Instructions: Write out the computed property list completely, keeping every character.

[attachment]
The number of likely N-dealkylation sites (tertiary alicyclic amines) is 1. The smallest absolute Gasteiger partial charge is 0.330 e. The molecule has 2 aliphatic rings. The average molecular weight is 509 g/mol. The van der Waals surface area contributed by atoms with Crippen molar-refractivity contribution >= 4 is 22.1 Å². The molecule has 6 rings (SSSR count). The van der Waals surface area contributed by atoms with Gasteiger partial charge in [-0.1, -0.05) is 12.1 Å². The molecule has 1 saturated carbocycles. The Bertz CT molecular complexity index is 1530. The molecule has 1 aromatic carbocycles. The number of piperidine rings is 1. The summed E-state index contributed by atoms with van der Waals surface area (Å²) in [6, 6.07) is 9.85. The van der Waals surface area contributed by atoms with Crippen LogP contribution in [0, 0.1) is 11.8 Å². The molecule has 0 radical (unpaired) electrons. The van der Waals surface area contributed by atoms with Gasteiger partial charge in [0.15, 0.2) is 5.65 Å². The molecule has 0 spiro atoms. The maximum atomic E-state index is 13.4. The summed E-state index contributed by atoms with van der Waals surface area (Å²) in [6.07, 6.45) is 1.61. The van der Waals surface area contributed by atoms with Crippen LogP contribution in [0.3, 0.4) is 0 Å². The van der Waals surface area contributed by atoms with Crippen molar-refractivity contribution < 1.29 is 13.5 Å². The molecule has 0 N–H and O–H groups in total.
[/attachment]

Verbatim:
The number of likely N-dealkylation sites (tertiary alicyclic amines) is 1. The smallest absolute Gasteiger partial charge is 0.330 e. The molecule has 2 aliphatic rings. The average molecular weight is 509 g/mol. The van der Waals surface area contributed by atoms with Crippen molar-refractivity contribution >= 4 is 22.1 Å². The molecule has 6 rings (SSSR count). The van der Waals surface area contributed by atoms with Gasteiger partial charge in [-0.1, -0.05) is 12.1 Å². The molecule has 1 saturated carbocycles. The Bertz CT molecular complexity index is 1530. The molecule has 1 aromatic carbocycles. The number of piperidine rings is 1. The summed E-state index contributed by atoms with van der Waals surface area (Å²) in [6, 6.07) is 9.85. The van der Waals surface area contributed by atoms with Crippen LogP contribution in [0, 0.1) is 11.8 Å². The molecule has 0 radical (unpaired) electrons. The van der Waals surface area contributed by atoms with Gasteiger partial charge in [0.15, 0.2) is 5.65 Å². The molecule has 0 spiro atoms. The maximum atomic E-state index is 13.4. The summed E-state index contributed by atoms with van der Waals surface area (Å²) in [6.07, 6.45) is 1.61. The van der Waals surface area contributed by atoms with Crippen LogP contribution in [0.3, 0.4) is 0 Å². The van der Waals surface area contributed by atoms with Crippen molar-refractivity contribution < 1.29 is 13.5 Å². The molecule has 0 N–H and O–H groups in total.